Experts divided on Russian connection to Boston bombing
Lone wolf or Muslim militants? Authorities trade theories on Tsarnaev brothers
Speculation, accusations and denials swirled Sunday as officials looked into a possible connection between the alleged Boston Marathon bombers and extremist elements in their homeland.
Republican lawmakers in Washington said they suspected Dzhokhar and Tamerlan Tsarnaev were part of a larger conspiracy — perhaps linked to Islamic extremists in the southern Russian republics of Dagestan and Chechnya — while some of those same extremists and officials in Boston made separate suggestions that the marathon bombing was a "lone wolf" attack.
Both of the predominantly Muslim republics have militant separatist movements. The Tsarnaev family reportedly has roots in both territories and in nearby Kyrgyzstan, though the brothers had been living in the U.S. for years.
The elder brother, 26-year-old Tamerlan, who died Friday following a wild shootout with police, visited Dagestan in 2012. The six-month trip quickly became a focus of the investigation.
"I personally believe that this man received training when he was over there and he was radicalized," Michael McCaul, a Republican congressman from Texas who also chairs the House Homeland Security Committee, said on CNN's State of the Union. "Clearly something happened, in my judgment, in that six-month time frame — he radicalized at some point in time. Where was that and how did that happen?"
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Some friends and family members have said publicly that Tamerlan, who was Muslim, returned from that trip noticeably different, with a much more religious mindset. It has been suggested he turned to radical Islam and led his younger brother down the same route.
Denial from Dagestan
But officials in Boston and the foremost extremist group in Dagestan see things differently.
The mayor of Boston and the chief of police in nearby, suburban Watertown — where Tamerlan was killed, and 19-year-old Dzhokhar was captured over the weekend — both say the evidence points away from a broader conspiracy.
"All of the information I have is they acted alone," Mayor Thomas Menino told ABC's This Week.
Meanwhile, the Dagestan-based Caucasus Emirate distanced itself from the bombing, insisting it has no quarrel with the U.S. and no longer carries out attacks against civilians.
"We are fighting with Russia," the extremist, separatist group said in a statement Sunday, going on to note that its leader — Doku Umarov, the most wanted man in Russia — has ruled-out attacks against civilian targets. The Caucasus Emirate has previously claimed responsibility for a suicide bombing at Moscow's Domodedovo airport in January 2011 that killed 37 people and for suicide bombings on the Moscow subway that killed 40 in 2010.
But the group stopped short of denying it had any connection to the Tsarnaevs.
It went on to suggest that Moscow was somehow to blame for the attack, but did not offer any details.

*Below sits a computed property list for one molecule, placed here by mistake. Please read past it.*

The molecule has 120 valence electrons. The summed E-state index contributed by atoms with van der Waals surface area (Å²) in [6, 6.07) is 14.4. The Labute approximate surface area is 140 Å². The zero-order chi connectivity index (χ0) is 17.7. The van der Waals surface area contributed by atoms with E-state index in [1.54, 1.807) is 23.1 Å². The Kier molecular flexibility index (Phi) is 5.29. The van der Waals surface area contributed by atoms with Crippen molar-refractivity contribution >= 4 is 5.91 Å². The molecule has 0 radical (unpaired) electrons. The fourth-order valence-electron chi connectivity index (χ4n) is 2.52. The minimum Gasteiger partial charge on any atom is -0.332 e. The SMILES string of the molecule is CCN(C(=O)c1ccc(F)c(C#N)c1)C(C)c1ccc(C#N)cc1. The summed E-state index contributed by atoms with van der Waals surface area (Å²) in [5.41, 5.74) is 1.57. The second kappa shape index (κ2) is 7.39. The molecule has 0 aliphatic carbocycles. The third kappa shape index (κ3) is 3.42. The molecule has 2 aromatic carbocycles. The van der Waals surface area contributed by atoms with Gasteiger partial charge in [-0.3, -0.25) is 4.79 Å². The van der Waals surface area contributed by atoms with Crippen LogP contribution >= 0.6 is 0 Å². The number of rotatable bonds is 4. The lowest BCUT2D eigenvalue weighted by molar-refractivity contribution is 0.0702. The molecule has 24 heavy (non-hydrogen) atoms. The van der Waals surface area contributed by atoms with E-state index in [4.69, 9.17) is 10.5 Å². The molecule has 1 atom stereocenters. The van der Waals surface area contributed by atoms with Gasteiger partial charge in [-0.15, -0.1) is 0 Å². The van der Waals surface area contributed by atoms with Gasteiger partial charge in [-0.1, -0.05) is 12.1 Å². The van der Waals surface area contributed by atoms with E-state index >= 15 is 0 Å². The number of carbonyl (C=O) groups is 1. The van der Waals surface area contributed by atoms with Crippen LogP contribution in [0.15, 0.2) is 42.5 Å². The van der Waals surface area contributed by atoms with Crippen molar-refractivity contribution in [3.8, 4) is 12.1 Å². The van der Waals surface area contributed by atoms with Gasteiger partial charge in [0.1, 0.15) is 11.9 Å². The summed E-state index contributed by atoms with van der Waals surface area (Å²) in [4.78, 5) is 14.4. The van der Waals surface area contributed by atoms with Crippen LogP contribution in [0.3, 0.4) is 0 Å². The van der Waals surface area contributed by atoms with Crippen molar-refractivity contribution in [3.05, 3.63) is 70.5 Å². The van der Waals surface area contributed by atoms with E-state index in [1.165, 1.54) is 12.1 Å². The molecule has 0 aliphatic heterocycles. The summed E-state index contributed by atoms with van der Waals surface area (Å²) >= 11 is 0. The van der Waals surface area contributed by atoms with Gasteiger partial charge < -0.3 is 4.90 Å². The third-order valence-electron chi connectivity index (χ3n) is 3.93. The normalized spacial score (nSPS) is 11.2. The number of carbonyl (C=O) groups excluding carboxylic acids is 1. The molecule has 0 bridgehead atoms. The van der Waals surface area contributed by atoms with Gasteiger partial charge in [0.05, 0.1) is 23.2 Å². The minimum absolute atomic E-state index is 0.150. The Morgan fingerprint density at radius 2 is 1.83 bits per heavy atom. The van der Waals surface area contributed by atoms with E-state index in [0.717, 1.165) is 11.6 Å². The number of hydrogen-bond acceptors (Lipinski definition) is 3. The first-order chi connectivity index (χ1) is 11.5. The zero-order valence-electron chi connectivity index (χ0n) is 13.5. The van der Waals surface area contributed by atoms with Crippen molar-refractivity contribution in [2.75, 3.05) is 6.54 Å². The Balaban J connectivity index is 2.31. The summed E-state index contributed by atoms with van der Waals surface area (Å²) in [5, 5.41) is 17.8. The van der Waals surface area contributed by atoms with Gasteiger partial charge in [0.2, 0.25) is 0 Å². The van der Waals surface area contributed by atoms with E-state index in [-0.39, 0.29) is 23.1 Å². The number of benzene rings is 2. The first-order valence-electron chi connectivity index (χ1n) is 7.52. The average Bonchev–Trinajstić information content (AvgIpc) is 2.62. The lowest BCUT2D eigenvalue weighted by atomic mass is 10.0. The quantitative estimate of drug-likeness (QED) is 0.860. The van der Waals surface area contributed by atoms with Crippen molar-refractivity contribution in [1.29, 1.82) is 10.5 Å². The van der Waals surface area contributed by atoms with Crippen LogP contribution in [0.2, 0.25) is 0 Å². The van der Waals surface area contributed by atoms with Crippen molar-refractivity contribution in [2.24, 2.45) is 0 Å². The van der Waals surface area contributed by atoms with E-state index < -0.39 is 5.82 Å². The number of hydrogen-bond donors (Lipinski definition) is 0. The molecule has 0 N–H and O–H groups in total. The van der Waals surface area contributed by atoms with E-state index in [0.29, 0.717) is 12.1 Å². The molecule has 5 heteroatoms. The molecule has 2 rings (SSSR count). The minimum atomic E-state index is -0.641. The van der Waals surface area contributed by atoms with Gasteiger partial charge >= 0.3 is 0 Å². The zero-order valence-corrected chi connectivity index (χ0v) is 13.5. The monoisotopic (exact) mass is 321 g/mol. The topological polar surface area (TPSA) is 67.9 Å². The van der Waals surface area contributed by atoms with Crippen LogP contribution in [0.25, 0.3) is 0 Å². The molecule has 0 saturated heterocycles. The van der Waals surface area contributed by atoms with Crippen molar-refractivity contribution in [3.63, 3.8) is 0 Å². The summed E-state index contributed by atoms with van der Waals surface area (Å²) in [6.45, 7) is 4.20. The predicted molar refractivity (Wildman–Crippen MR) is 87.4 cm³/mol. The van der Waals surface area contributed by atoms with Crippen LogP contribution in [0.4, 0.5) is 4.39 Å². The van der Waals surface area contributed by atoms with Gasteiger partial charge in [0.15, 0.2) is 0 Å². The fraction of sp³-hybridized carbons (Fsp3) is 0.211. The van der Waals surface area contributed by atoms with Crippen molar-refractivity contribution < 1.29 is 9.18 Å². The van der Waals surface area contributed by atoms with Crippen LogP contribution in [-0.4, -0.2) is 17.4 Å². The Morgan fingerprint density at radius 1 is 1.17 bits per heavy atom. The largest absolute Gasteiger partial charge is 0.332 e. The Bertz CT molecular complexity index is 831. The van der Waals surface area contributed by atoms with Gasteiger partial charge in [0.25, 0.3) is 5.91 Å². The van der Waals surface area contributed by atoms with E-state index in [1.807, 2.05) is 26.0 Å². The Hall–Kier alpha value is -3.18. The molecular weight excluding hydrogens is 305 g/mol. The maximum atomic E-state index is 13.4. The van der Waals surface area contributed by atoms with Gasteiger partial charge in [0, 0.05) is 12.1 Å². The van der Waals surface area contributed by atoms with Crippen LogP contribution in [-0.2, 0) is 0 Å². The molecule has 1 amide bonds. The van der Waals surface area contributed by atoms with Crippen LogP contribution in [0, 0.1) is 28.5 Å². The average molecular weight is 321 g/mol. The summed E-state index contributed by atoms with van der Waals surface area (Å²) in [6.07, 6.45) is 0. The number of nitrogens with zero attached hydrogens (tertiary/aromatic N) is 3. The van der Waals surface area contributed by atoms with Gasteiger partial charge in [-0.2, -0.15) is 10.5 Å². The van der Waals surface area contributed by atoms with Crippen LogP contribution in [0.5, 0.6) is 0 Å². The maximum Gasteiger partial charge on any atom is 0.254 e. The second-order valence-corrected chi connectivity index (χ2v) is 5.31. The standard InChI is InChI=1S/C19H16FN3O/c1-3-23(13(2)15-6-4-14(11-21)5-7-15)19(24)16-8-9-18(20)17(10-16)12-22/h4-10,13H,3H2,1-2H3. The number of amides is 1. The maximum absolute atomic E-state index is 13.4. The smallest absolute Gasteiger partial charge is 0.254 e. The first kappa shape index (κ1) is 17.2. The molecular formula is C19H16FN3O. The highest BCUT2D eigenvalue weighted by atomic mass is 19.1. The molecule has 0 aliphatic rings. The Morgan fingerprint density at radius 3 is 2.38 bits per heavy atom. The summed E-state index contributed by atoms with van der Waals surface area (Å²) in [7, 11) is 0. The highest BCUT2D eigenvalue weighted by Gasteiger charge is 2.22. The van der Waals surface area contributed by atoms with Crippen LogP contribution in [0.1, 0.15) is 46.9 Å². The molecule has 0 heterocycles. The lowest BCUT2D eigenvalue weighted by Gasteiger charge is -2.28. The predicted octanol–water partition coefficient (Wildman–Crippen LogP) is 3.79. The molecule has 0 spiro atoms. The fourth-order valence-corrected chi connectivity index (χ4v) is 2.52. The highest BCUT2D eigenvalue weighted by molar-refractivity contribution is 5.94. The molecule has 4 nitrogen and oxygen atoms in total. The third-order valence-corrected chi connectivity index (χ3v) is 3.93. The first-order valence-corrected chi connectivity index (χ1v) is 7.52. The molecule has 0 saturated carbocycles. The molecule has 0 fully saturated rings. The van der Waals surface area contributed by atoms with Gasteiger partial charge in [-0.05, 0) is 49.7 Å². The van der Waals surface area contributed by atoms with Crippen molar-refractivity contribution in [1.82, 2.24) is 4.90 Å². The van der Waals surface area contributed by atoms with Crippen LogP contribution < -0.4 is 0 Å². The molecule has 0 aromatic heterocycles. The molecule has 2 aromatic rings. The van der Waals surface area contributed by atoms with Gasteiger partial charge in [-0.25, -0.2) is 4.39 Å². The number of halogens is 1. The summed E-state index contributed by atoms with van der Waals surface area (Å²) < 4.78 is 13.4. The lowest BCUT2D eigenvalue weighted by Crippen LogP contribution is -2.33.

Russian security forces appear to consider the bombing an internal matter for the Americans. Media reports there suggest the Tsarnaev brothers had no meaningful connections in the region.
"They were sort of foreigners in their own land," Arne Kislenko, an expert in international relations and security at Ryerson University in Toronto, told CBC News Network on Sunday.
"They have no contacts that seem to be serious enough to link them to known terrorist groups operating in the area."
Kislenko is among those who have suggested an attack by one or more full-fledged militants would probably have been even more devastating than the twin explosions seen on Monday at the Boston Marathon, which killed three and injured 170.
"Not to be cynical, but [these] attacks would have been much more deadly and effective if carried out by the likes of a terrorist organization," he said.
Moscow had its suspicions about Tamerlan as far back as 2011 and, as was revealed on Friday, asked the FBI to question him on allegations that he was "a follower of radical Islam" and had joined "unspecified underground groups."
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The FBI concluded he was not a threat and had no links to militant organizations, and is now facing tough questions about whether it missed something.
But according to Kislenko, the U.S. might not get much help from Moscow in any subsequent investigation.
"This is not a government that’s likely to co-operate too, too much with the United States on that front," he noted. "I wouldn’t count too much on the Russians disclosing much about their operational procedures and what kind of information sources they have."
Russia may be more concerned with its own security as it prepares for next year’s Olympics in Sochi, which lies in the heart of the restive Caucasus region and has been the site of attacks in the past.
The Olympics is "number one on the Russian security agenda," said Kislenko, and the events in Boston, whether connected extremists in the Caucasus region or not, are likely to "dramatically increase" those precautions.
With files from Associated Press